Martin Mulder, business adviser at VHM Finance Partners, explains how he identified invoice finance as the solution for a construction company refused further credit by its incumbent bank
The commercial construction company in question lacked the required capital to fund its ambitious growth plans, but management wanted to capitalise on opportunities in the buoyant NSW construction market and grow revenue by 30% over the next 18 months.
However, the company was seeking finance at a time when the property market was contracting.
That contraction began in early 2018 but accelerated in July of that year. The business owners first went to their bank to request another $1.5m in working capital, but they were rejected due to their financial and security position. The bank didn’t believe they could service the loan at the time.
Bank policy meant funding decisions were also based on property market forecasts. The bank said its decision had to be based on conservative valuations of property security. It therefore valued the owner’s residential property at approximately 20% less than what an independent valuer had estimated previously.
The company then came to me in a second attempt to secure bank funding. I suggested looking at other assets within the business, and subsequently identified accounts receivable as a possibility.
While the incumbent bank had security on that asset, it wasn’t providing funding based on it. The company had $2.5m worth of outstanding debt that it could potentially obtain finance against.
I approached Australian Invoice Finance (AIF) in November 2018 to determine whether it could provide finance against the company’s debtors. Given the business was unable to secure further credit with its primary lender, it was looking for a financier with a flexible mindset regarding finance for small businesses.
AIF analysed the company’s financial position and reviewed the balance sheet, profit and loss statement, positions of debtors and creditors, and the tax statement. It met with the company directors to gain a broader understanding of the corporate structure of the business and its related entities.
AIF quickly determined that it could provide funding against 85% of the outstanding invoices, giving the business a letter of offer detailing the terms and conditions under which the finance would be provided, including pricing.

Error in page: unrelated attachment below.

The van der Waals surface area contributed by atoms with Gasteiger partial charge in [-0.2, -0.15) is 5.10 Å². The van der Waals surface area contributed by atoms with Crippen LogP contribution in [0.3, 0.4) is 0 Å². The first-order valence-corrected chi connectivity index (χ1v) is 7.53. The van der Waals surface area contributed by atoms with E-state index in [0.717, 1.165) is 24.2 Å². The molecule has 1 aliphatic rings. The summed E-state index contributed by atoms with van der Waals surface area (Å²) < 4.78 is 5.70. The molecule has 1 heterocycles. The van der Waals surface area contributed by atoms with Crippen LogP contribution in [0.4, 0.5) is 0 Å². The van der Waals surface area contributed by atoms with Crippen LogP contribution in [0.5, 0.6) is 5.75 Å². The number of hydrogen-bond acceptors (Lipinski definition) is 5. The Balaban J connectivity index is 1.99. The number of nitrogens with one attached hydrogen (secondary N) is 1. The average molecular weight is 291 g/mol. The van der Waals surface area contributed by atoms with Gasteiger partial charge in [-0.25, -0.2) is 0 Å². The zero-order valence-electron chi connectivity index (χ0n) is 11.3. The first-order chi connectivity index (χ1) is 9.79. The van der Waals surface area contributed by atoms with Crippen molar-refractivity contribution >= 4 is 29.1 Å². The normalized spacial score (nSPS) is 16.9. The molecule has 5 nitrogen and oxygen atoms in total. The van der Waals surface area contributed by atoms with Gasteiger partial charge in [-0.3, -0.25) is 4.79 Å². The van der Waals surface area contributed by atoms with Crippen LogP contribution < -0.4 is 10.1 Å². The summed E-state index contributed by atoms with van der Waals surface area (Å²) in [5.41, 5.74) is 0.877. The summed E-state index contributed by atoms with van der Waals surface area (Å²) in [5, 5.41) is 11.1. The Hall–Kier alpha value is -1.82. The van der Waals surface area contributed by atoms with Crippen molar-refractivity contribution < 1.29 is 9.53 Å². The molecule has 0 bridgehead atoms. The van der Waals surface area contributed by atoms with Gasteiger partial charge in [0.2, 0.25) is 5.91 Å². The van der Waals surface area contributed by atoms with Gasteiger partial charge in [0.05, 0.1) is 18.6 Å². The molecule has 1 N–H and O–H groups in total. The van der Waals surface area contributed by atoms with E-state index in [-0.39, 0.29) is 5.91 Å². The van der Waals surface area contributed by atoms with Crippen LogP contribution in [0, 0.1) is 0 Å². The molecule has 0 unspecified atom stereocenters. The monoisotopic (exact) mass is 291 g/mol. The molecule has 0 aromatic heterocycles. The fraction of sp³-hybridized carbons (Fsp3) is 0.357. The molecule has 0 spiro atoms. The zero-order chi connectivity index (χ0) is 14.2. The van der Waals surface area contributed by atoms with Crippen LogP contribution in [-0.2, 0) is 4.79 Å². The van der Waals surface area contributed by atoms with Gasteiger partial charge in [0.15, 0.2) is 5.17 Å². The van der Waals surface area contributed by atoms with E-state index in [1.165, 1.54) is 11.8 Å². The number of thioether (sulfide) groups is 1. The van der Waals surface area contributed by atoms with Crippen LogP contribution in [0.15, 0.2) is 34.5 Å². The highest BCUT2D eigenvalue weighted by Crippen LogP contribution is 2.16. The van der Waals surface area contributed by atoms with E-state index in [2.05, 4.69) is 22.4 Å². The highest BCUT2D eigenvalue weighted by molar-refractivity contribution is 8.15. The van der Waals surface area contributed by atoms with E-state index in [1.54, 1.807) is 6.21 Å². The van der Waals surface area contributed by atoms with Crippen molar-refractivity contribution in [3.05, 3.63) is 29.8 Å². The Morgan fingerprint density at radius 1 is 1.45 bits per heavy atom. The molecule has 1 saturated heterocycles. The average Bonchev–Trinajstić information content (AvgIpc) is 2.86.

Given that the business was unable to secure further credit with its primary lender, it was looking for a financier with a flexible mindset
The terms included a disclosed facility, funding within 24 hours of invoice, daily retention payments, a 12-month term, and a simple, effective security structure. AIF also assigned a client manager to service the facility and help the client extract the full benefit from the facility.
The company’s management team questioned some of the terms and conditions, with each concern then reviewed by AIF, leading to an amended offer document that better reflected the cash flow needs of the business.
At that point, the company accepted the final letter of offer.
Prior to transferring funds to the client, AIF negotiated with the company’s existing credit provider, which held security, to determine how much money was available under the ledger. That way, the client could accurately allocate funding to the appropriate creditors, whether secured or unsecured, and ensure that all outstanding expenses were covered.
AIF now funds the company on an ongoing basis. Being in a much stronger cash flow position, the client submits invoices once or twice a week and draws down money in a controlled manner in order to pay its creditors.
The improved cash flow has taken the business from a 60-day debt term to 15–20 days, multiplying cash flow three to four times.
It also immediately enabled the company to retain existing staff and more efficiently cover wages during the traditionally slow period over Christmas and New Year.
Following a SWOT analysis, the company determined that its improved cash flow position would enable it to buy larger quantities of stock at better prices. Now, with invoice finance funding the business, the slow-paying debtors are not an issue as the new finance supports the purchase of stock on a regular basis on better terms, including larger creditor discounts.
More stable cash flow has also enabled greater reliability around business planning and allowed for a higher degree of certainty when launching and financing new projects.
Business adviser at VHM Finance Partners